New Geologic Map—Black Warrior Geothermal Area, Washoe and Churchill Counties
Preliminary Geologic Map of the Truckee Range, Black Warrior Geothermal Area, Washoe and Churchill Counties, Nevada
Authors: Andrew J. Sadowski and James E. Faulds
Series: Open-File Report 2016-07
Version: first edition, July 2017
Format: map: 40 x 30 inches, color, cross sections; text: 12 pages, color
The Black Warrior geothermal system lies 20 km east of the southern end of Pyramid Lake in the Truckee Range of northwestern Nevada. It is an amagmatic blind geothermal system, lacking hydrothermal surface manifestations (no fumaroles, hot springs, sinter deposits, or high temperature alteration) and also lacks recent (<5 Ma) volcanism. The system was discovered through temperature gradient drilling (100–600 m depth) by Phillips Petroleum Company in the 1980s (Sass et al., 1999). The Black Warrior area, synonymous with the North Valley prospect, exhibits a maximum observed temperature of ~128°C at 552 m surrounded by elevated temperature gradients (figure 2). Also, a weak shallow anomaly was observed with a 2-m temperature survey circa 2009 (Kratt, personal communication).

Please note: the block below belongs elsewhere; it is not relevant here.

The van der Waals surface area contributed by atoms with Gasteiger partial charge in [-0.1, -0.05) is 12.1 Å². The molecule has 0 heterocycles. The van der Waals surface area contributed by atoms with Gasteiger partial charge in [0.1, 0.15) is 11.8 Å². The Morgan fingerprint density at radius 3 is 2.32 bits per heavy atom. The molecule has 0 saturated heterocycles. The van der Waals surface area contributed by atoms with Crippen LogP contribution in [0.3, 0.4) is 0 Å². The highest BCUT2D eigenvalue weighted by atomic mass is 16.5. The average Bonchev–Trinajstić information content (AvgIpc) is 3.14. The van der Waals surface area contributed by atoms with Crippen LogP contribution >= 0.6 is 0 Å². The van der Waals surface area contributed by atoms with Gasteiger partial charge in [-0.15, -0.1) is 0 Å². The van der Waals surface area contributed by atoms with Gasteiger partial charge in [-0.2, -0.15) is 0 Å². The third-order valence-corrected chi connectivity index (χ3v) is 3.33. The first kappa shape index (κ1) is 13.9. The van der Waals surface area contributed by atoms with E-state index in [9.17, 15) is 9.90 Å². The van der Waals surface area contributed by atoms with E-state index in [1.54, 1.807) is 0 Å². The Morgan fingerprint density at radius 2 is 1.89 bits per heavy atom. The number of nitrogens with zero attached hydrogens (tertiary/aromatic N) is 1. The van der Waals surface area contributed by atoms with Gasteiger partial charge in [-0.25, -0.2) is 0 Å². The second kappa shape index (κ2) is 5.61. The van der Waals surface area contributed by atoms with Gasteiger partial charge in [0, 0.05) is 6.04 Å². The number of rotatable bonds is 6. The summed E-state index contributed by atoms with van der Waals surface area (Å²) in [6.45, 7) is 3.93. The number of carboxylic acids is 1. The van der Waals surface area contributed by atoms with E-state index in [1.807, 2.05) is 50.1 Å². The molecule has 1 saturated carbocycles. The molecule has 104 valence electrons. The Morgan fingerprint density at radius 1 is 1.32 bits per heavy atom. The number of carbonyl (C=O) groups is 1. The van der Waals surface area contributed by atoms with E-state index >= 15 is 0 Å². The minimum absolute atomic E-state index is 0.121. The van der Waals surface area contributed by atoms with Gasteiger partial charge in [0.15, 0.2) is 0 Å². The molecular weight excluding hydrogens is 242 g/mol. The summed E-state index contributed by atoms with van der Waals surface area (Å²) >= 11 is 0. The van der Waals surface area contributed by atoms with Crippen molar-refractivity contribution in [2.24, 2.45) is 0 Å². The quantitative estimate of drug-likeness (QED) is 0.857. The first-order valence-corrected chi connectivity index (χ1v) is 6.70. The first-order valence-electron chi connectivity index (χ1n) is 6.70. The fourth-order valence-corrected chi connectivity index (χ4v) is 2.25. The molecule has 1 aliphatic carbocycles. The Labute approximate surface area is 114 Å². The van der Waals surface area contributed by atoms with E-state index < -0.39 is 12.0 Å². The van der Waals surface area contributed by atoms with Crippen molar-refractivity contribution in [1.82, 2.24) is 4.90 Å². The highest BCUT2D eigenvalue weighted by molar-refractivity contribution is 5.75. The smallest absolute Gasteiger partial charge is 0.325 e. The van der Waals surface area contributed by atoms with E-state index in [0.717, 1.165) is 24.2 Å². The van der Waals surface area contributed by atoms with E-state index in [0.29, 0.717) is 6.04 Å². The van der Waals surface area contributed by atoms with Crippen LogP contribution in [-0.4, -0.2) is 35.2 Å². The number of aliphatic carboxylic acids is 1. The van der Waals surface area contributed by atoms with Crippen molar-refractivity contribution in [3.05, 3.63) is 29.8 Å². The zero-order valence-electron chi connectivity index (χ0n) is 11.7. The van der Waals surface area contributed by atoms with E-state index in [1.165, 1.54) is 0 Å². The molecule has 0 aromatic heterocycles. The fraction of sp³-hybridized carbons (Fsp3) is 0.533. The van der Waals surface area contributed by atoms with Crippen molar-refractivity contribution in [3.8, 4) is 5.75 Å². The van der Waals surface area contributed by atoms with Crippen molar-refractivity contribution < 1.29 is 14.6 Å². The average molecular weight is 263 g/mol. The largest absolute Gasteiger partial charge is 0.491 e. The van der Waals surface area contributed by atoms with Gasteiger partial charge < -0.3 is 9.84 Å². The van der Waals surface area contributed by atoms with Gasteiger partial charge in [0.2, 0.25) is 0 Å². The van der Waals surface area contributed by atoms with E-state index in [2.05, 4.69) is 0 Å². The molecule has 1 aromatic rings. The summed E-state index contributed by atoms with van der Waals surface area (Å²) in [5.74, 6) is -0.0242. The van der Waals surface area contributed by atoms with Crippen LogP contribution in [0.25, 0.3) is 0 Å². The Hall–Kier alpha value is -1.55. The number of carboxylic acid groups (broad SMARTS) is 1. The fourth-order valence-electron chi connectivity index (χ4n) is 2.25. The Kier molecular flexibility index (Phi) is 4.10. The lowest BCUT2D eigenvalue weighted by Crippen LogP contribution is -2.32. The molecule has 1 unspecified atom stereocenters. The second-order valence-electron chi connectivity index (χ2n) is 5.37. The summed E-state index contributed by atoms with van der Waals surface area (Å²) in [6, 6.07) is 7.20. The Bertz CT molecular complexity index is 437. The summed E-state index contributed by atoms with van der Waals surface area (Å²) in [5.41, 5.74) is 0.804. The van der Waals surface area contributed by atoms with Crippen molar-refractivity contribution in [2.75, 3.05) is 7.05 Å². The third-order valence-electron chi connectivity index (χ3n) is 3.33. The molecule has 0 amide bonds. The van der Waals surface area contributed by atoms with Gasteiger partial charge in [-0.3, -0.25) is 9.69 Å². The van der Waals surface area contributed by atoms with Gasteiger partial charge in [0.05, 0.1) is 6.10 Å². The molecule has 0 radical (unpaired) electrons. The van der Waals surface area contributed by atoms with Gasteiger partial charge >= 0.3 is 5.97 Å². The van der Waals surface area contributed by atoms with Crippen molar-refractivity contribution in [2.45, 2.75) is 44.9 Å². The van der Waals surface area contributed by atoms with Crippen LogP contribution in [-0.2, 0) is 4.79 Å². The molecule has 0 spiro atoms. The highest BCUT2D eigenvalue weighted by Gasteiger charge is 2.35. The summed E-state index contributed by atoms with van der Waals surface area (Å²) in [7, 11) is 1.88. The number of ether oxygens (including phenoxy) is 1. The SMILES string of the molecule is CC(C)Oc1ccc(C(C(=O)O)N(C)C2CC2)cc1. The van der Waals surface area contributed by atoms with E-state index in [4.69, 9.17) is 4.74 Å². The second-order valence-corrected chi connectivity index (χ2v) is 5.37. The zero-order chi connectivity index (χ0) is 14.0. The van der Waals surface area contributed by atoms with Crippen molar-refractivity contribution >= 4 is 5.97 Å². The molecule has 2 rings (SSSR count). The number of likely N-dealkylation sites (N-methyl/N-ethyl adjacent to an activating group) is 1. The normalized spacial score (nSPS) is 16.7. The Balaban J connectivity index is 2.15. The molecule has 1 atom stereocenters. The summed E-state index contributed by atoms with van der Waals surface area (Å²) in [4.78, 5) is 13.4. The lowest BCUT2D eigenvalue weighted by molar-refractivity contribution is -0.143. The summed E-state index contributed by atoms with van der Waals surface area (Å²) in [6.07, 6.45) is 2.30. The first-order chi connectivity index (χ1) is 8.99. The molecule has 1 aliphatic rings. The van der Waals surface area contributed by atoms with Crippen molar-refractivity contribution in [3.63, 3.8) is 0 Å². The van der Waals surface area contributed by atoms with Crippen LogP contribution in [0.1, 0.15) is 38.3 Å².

The 1:24,000-scale geologic map of the Black Warrior geothermal area showcases the results of detailed stratigraphic and structural analyses. The map focuses on the Truckee Range in northwestern Nevada and covers portions of four adjoining 7.5-minute quadrangles: Black Warrior Peak, Russell Peak, Nixon, and Juniper Peak. The detailed map was produced to evaluate the structural controls of the Black Warrior geothermal system and overall geothermal potential of the area (Sadowski and Faulds, 2015; Sadowski, 2016).
Ultimately, the structural relationships at Black Warrior may help to guide exploration efforts for other blind geothermal systems in the Great Basin region and other extensional settings.
This map was prepared with support from the Great Basin Center for Geothermal Energy, the U.S. Department of Energy, Nevada Petroleum and Geothermal Society, American Association of Petroleum Geologists, and Geological Society of America.